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CHAPTER LX X X.

SELECTED FROM SEVERAL WRITERS.

MOUNT VERNON.

FINDING myself with a day of leisure on my hands, I concluded to visit the tomb of the “father of his country,” at Mount Vernon, in company with a friend from Maine. This visit I had long contemplated, with anticipations of no ordinary character. To ramble over the green lawns which had been planned and beautified by this venerated man - to stroll among the trees that had been planted by his hands to view the same scenery which had delighted his eyes — to look upon

the mansion which is consecrated in the hearts of all the children of America, in consequence of its having been his home — and, last of all, to behold the tomb where now repose the ashes of that man who was emphatically “first in the hearts of his countrymen," has for years been anticipated as an event which would afford me more true pleasure (chastened with melancholy, it is true) than any event in my life. With these feelings, which were shared also by my companion, we set out for Mount Vernon, which is situated some fifteen miles below this city, on the west side of the Potomac River.

From Alexandria, our road, or rather trail, for it would be a misnomer to denominate this rough, unwrought track, a

road, in any place out of the Old Dominion, -wound among • hills, through forests, and up the channel of streams, in a

way truly " devious” and “winding.” After pursuing this wretched pathway some seven or eight miles, we came to the “ lodge ” at the gate-way, which leads to the mansion and tomb of WASHINGTON. Here we left our carriage in the charge of the servants that reside at the “lodge,” and made our way through a forest for nearly a mile, when all at once we found before us the house and out-buildings of Mount Vernon. But how disappointed were we with the prospect before us.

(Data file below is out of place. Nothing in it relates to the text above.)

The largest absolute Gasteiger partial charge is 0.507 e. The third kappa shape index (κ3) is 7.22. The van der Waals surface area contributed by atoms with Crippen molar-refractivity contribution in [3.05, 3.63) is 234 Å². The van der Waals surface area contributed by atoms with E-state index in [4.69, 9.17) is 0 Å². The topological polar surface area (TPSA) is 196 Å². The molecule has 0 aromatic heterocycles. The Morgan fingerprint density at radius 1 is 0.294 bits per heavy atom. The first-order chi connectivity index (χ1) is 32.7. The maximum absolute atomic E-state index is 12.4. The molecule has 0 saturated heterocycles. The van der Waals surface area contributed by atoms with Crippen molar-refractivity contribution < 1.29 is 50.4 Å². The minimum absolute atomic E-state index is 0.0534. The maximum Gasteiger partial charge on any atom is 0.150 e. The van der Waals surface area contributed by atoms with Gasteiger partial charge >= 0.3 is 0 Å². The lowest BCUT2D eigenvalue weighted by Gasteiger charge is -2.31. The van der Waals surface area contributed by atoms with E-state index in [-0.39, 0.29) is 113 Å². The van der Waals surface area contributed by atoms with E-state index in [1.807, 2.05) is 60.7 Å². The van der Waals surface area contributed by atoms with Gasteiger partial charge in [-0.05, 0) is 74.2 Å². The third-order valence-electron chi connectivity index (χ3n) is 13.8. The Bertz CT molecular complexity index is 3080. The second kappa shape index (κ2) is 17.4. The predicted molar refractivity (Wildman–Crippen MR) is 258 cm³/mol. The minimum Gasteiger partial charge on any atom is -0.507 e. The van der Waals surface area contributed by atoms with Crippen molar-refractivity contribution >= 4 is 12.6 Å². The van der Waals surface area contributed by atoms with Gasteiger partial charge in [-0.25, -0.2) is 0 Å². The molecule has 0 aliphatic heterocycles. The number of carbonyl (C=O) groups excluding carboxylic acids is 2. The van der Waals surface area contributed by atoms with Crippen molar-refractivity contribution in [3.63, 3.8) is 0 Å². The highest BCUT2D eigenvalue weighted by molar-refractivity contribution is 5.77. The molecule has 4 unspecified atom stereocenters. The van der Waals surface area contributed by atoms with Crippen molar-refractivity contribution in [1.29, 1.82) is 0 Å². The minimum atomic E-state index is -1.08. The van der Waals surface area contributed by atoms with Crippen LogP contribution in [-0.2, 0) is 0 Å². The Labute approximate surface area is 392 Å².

There stood, it is true, a stately mansion, bearing evidence, from its general appearance, of the time of its construction, and located on an eminence which commands a splendid view of the river, both above and below, and also of an extensive and beautiful country on the Maryland shore. On all sides, the out-buildings, servants' quarters, brick walls, and fences, are fast falling to decay, or present scenes of absolute ruin, while the principal mansion presents a sombre and dismal aspect, from the want of painting and other repairs. The plantation in general gives indubitable evidence of rude cultivation and want of skill and taste in agriculture, while the yards and lawns about the house are stored with rubbish and filth in such profusion as to afford “proof strong as holy writ” that the present occupant, whose name is Washington, and who is a distant collateral relative of Gen. Washington, is an unmitigated sloven.